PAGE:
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London Markets: U.K. inflation surges to decade-high of 4.2%, sending pound higher again and FTSE 100 lower

A day after strong jobs data, hotter-than-expected U.K. inflation numbers were driving up the British pound, adding more weight to the case for an interest rate hike in December.

In October, consumer prices rose 4.2% annually, higher than the 3.9% expected by analysts and a sizable leap from 3.1% in September. It also marked the highest inflation level in a decade, driven largely by energy prices, though core inflation that excludes food and energy also jumped to 3.4% from 2.9%, above expectations.

“Inflation is set to remain elevated and probably move even higher in the near term with the BoE forecasting a peak of around 5% in April next year,” though it’s expected to ease back from the second half of 2022 onward, said Hann-Ju Ho, senior economist at Lloyds Bank, in a note to clients.

“Nevertheless, an extended period of above-target inflation and indications that the labor market remained strong after the furlough scheme ended means that a Bank of England interest rate rise next month remains in play,” said the economist.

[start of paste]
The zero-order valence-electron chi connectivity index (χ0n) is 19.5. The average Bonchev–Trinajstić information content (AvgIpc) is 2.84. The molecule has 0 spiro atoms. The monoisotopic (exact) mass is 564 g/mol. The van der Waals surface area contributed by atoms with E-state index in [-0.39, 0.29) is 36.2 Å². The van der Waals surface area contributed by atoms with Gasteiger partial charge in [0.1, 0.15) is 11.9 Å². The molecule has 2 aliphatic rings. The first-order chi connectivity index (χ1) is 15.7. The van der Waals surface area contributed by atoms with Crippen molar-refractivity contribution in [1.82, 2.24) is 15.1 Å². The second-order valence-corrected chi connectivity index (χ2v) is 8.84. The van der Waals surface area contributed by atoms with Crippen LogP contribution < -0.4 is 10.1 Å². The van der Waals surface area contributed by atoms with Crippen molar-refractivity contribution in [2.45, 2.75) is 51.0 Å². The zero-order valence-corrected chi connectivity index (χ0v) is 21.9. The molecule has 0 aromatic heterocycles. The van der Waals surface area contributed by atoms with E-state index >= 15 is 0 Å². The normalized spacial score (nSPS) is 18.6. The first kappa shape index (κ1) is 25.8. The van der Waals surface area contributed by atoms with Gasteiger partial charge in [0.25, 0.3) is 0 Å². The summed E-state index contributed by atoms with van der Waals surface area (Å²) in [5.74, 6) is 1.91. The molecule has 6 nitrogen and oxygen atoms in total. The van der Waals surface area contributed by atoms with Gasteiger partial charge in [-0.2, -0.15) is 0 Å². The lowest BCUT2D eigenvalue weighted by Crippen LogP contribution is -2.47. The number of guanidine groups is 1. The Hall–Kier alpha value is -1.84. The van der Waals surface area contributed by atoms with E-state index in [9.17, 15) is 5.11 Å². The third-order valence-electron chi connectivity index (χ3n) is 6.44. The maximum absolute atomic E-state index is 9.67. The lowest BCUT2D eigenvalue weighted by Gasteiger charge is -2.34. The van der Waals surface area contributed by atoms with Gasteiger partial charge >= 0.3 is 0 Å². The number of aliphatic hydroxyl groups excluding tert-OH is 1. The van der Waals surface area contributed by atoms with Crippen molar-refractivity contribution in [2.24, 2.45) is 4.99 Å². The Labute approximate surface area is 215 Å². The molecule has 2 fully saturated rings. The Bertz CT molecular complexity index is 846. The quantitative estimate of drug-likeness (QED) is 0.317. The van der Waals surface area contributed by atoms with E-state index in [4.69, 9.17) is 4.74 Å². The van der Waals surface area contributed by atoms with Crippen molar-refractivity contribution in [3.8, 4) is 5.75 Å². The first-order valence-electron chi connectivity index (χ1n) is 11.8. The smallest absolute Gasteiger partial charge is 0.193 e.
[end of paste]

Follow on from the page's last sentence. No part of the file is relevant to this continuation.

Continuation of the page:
Inflationary pressures in the U.K. are growing more broad-based, said Kallum Pickering, senior economist at Berenberg. “They are driven by the combination of a rapid recovery in domestic demand, widespread global supply shortages as well as the U.K’s unique brand of Brexit challenges, which raise the cost of trade with the EU, the U.K.’s biggest trading partner,” he said in a note.


Pickering added that given further increases in coming months, inflation will likely blow through the BOE’s expectations.


The yield on the 2-year gilt 

 edged up 2 basis points to 0.608%. The pound 

rose 0.1% to $1.3443, but for November has lost 1.8% due to gains for the U.S. dollar.

The FTSE 100 index

fell 0.2% to 7,309.11, with losses led by heavily weighted energy companies, such as a 1% loss for Royal Dutch Shell


and household goods giant Unliever

down 1%.

Near the top of the losers list was SSE

after the U.K. energy company unveiled a plan to cut its dividend and sell stakes in its electricity network units to speed up investment on energy infrastructure through fiscal 2026.

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